Help with rescued Alpine doe, please!

Discussion in 'Goat Management' started by Granolamom, May 3, 2010.

  1. Granolamom

    Granolamom New Member

    20
    Feb 21, 2009
    While looking at some pullets a man had for sale at his "farm", we could not help but notice a large Alpine doe who was scooting around on her knees, because her hooves were horribly overgrown (6-7 inches!!!). Seeing this poor animal broke my heart, and after a gave the man a piece of my mind, I offered to buy her, which I then did (he also had a calf that had been dead for several days in the shelter the goats use to sleep in...). We loaded her into the back of hubby's SUV, and off we went.
    I have 5 goats of my own (a small Alpine/Pygmy doe with her 2 kids, and 2 Boer girls who are about 6 months old), and we do all their hoof care, but with this Alpine doe, I ended up calling a farrier. He trimmed her hooves, and now she can walk again (cautiously and somewhat stiff, of course, but walking).
    She also has an uneven udder, and the right teat tends to get clogged, which is possibly due to mastitis, but I have been milking her out 3-4 times a day, feeding her back a bit of her milk (to stimulate her immune system), massaging her udder with peppermint oil, and it looks like the blockage is dissappearing. The udder is no longer hot, the tip no longer purple, and she has no temperature.
    I have wormed her and will do so again 10 days later, and I have her on the same food my other ones are on, which is Orchard/Alfalfa hay, free choice minerals, free choice baking soda, a cup of BOSS per goat per day, and Purina goat chow, which is the only feed our TSC never runs out of.
    Her stool was clumpy and slimy the first 2 days, then got nomal, but now is soft again. What could be the culprit? The wormer? The BOSS? Letting her drink a small amount of her own milk? Should I wait for it to rectify itself? What else can I do for her right now?
     
  2. ZipperDoo

    ZipperDoo Member

    132
    Apr 18, 2010
    I wish I had anything that could help; All I have to offer is my gratitude for being such a responsible goat keeper! Thank you for helping this doe; I know she can't say it herself. :)

    Personally I think a little mushy poo after all she's been through is probably no big deal... My doe got really mushy poo right after I brought her home. It kept up for almost a week and then rectified itself.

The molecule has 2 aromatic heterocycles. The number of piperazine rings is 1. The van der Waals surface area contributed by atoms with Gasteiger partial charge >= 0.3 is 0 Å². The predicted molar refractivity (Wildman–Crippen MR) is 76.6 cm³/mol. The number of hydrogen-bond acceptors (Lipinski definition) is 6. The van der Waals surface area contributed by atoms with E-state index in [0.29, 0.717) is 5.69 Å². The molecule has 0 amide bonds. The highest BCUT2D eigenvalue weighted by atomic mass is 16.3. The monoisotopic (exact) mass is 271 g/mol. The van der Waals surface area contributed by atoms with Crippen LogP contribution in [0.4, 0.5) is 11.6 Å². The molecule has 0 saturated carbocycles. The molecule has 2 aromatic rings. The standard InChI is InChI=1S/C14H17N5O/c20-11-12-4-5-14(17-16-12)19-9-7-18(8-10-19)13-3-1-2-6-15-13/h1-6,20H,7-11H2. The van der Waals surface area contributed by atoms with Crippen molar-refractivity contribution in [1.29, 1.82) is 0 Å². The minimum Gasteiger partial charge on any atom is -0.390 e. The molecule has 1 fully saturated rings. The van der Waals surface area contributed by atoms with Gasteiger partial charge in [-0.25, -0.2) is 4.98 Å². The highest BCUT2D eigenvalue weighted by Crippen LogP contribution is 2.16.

It might just be stress related. That's what I'd put my $ on.

    After all that - I'd say a tiny digestive upset is a world better than it had been! Sounds to me like you're doing a wonderful job. Have you tried giving her a wee bit of pepto?
     

  3. Granolamom

    Granolamom New Member

    20
    Feb 21, 2009
    Nope, no pepto yet, because I don't want to stop her up if she needs to flush something out. If it does not get any better in the next few days, I might try it, though. Thanks for the kudos! During the past few days I have wondered if I bit off a bit more than I can chew, knowing nothing about keeping dairy goats, but then I think about what would have happened to her if I had not taken her, and I'm glad I did.
     
  4. maple hill farm tina

    maple hill farm tina Senior Member

    689
    Mar 14, 2010
    Rich Patch, Virginia
    Way to go, Granolamom!!!
    :hi5:
    I'm a newbie myself, so I really don't have any health advice; but I just wanted to add my kudos in with ZipperDoo's.
    -Tina
     
  5. ZipperDoo

    ZipperDoo Member

    132
    Apr 18, 2010
    Oh hon; I've done dog and reptile rescue for SO LONG... I am no stranger to the "what did I get myself into??"'s.... In the long run though, if it is too much, just know that it's only temporary. Once she's happy and healthy again, it is fully in your power to find where she will be happy for the rest of her life.

    You're lucky that this doe sounds like she'll make a full recovery, and wouldn't have if you didn't come along. You have officially made a difference. :)
     
  6. Realfoodmama

    Realfoodmama New Member

    425
    Apr 12, 2010
    Santa Fe, NM
    Good for you! Stories like that break my heart...and make me not ever want to sell a goat.

    The only thing I have to add regarding her stool is that I recently had a doe who had really soft, sloppy stool after adding BOSS to her grain - maybe 1/2 c a day in total. I backed way off on it (she now gets a small palm full every morning) and they went back to nice normal pellets.